I recall a conversation with a Jewish friend in the late 1970s, when the mini-series Holocaust was shown on British television. She had lost family members to the Nazi concentration camps and felt that it was too soon for such a show to be broadcast.
While I thought it was important for younger generations to be shown what had happened, she countered that a TV series was unlikely to tell the stories of the victims with the respect and detail they demanded.
Theatre often tells the stories of monsters. For years, the Edinburgh Fringe was full of shows about Myra Hindley and Ian Brady – shows that put the criminals in focus, but not those who suffered at their hands.
What the writers of these works often forgot was something that Shakespeare knew: the tragedy of Macbeth is also the tragedy of the Macduffs. The scene in which Lady Macduff and her children are slaughtered is there for very good dramatic reasons but also for very good moral reasons.
I’m not suggesting theatre shouldn’t try to understand why people behave as they do, particularly when they behave badly. Some extraordinary theatre has come out of post-apartheid South Africa, for example, which examined the limits of forgiveness and empathy and asked: how do you live your life – and how does society operate – when former oppressors still live among you?
It was a theme that recently surfaced in Mark Ravenhill’s The Cane at London’s Royal Court, a play about the things we keep locked away – as individuals, families and as a nation – but whose weight bears down on us.
I believe it is never too soon to examine the past and its impact on the present. Over the past year, the fallout from #MeToo has prompted many theatrical responses, some of them quite brilliant, such as Breach Theatre’s It’s True, It’s True, It’s True, which will tour again later this year.
Writing a play is an act of the imagination, and I have never quite subscribed to the idea that writers should only write what they know. But what is clear is that stories have ownership, and how they are told, who tells them and from what perspective is important because it affects how we receive them. I think that is what my Jewish friend felt when she criticised the Holocaust series for being made too soon.
So I cringed when I read the press release for Bitter Wheat, a new play by David Mamet that opens at the Garrick later this year, starring John Malkovich as “our hero, Barney Fein” (hero!). Fein is a “bloated monster – a studio head, who, like his predecessor, the minotaur, devours the young he has lured into his care.”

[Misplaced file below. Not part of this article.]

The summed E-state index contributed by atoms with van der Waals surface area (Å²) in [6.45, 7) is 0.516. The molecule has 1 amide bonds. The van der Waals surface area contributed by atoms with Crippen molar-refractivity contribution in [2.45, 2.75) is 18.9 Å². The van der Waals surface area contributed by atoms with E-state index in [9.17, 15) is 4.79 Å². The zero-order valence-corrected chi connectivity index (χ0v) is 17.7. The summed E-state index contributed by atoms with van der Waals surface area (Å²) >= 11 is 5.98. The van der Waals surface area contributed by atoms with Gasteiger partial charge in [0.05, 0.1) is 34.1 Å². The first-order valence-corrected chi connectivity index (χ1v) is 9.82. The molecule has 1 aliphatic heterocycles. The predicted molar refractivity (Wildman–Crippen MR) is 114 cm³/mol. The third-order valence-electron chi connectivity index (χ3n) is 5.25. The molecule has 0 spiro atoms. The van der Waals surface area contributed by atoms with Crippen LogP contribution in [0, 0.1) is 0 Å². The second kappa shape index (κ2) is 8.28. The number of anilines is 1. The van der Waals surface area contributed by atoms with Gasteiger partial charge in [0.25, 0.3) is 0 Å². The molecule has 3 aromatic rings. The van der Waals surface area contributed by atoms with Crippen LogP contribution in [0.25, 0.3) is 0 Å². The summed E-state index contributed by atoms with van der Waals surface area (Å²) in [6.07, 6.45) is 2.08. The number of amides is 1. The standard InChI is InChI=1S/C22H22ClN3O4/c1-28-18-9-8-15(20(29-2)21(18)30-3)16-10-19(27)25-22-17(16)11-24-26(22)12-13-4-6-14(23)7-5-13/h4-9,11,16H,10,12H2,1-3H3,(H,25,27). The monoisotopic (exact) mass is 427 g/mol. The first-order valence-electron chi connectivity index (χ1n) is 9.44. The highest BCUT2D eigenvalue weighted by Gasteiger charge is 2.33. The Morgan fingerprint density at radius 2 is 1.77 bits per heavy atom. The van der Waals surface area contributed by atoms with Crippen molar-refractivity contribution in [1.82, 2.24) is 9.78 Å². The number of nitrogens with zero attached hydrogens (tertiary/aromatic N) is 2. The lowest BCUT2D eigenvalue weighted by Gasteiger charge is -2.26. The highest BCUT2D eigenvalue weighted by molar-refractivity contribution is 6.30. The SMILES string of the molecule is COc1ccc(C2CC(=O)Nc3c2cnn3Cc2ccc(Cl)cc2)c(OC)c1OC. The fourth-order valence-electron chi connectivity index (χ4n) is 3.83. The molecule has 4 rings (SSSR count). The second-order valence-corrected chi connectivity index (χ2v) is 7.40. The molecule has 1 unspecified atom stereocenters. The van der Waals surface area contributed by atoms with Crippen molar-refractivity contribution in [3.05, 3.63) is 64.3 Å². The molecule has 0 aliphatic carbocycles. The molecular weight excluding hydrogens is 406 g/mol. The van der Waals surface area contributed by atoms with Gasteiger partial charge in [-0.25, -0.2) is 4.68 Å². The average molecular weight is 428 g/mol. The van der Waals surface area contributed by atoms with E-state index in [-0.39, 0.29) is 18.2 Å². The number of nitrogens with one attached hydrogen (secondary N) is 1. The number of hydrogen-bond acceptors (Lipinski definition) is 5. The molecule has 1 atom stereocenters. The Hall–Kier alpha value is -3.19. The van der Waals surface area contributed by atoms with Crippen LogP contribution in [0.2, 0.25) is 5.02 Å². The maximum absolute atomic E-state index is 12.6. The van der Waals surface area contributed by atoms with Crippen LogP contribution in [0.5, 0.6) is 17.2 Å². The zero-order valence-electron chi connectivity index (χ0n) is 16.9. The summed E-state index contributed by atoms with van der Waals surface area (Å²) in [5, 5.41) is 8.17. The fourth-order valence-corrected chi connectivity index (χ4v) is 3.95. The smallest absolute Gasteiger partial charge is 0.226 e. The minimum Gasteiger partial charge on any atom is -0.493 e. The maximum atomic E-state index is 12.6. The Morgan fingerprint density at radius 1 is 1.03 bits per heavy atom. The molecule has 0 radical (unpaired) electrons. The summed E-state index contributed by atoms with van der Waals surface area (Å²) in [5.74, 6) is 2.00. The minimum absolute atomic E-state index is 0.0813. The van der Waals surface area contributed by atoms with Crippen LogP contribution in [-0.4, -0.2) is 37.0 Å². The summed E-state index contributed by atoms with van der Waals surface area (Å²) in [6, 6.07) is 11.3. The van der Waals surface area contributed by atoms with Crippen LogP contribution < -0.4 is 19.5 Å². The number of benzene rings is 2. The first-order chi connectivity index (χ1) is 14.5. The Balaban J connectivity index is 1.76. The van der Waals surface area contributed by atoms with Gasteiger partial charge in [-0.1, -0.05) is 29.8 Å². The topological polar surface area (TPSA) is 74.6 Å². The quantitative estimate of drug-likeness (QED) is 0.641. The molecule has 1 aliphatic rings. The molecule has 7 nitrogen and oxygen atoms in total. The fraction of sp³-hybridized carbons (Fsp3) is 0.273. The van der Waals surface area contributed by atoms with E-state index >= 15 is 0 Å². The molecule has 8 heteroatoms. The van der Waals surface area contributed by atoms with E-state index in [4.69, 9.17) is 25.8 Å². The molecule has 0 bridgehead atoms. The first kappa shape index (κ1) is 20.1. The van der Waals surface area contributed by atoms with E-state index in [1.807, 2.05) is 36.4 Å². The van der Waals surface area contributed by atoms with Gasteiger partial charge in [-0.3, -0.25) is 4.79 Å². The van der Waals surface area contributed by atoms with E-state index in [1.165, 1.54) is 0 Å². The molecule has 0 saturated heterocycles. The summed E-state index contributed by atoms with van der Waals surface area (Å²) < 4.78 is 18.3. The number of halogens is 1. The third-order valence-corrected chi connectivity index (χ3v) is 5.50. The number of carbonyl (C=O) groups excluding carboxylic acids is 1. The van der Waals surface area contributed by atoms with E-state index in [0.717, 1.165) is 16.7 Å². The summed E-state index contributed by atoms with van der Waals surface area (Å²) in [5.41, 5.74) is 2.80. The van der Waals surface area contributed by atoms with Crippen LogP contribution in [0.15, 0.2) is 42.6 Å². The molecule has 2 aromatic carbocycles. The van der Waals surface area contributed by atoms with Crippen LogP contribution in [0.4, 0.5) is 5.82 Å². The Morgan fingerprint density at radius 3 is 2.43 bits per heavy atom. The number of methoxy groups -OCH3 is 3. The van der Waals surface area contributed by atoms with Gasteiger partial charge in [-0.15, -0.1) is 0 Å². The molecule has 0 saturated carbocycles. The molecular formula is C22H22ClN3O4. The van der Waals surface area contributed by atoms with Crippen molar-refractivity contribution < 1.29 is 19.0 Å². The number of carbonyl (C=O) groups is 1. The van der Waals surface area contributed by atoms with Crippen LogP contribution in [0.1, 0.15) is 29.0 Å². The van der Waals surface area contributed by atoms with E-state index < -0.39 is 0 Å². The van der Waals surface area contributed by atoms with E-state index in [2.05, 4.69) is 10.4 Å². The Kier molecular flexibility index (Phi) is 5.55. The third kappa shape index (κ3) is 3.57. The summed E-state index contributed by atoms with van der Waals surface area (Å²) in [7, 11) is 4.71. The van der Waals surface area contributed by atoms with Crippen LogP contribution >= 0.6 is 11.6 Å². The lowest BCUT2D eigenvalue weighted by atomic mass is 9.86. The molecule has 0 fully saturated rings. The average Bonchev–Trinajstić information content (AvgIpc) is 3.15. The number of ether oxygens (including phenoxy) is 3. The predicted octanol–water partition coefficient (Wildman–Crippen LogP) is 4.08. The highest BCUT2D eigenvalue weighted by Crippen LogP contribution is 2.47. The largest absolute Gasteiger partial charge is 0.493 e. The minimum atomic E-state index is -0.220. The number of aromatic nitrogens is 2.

Stories have ownership, and how they are told, who tells them and from what perspective is important because it affects how we receive them
The character is clearly modelled on disgraced Hollywood producer Harvey Weinstein. Malkovich described the show in a BBC interview as a black farce. It comes with the tag line: “Money, sex, power – you only need one of them to see Bitter Wheat at the Garrick.” Ugh.
I feel similarly about Steven Berkoff’s upcoming one-man show Harvey at London’s Playground Theatre. Earlier this year, in an interview Berkoff proclaimed: “I like evil people.” He went on to speak enthusiastically about “this creature who offers freedom, offers to change your life, because once you hear that magic word ‘Action!’ – wow, you’ll be changed from this small, simpering B-movie actress.”
Even the way that Berkoff describes his fictional version of one of Weinstein’s alleged victims is enough to put you off, suggesting as it does that women colluded with their alleged abuser in the quest for fame. Mamet, of course, has form in this department – not just in his failure to write believable female characters, but also in the 1992 play Oleanna, in which a male university professor is accused by a female student of sexual harassment. You can guess on whose side the argument is weighted.
Why do these men think they are the best people to tell this story? And why would producers think women, who make up 52% of the population and who buy more theatre tickets than men, would want to see Weinstein put centre stage at all? As Mark Shenton observed last week, discussing When We Have Sufficiently Tortured Each Other, controversy can bring in punters, but it can also derail a show.
Maybe both Harvey and Bitter Wheat will turn out to be revelatory, but there are strong indicators to suggest from both the Edinburgh Fringe and the Vault Festival that it will be female playwrights and female-led companies who will be best placed to tell the #MeToo story in all its many versions and complexities. Because women own this story. Not a couple of middle-aged playwrights whose recent hits have been sparse, and who are fascinated by male “monsters” and want to give them more stage time. They have had quite enough.
Lyn Gardner is associate editor of The Stage. Read her latest column every Monday at thestage.co.uk/columns/gardner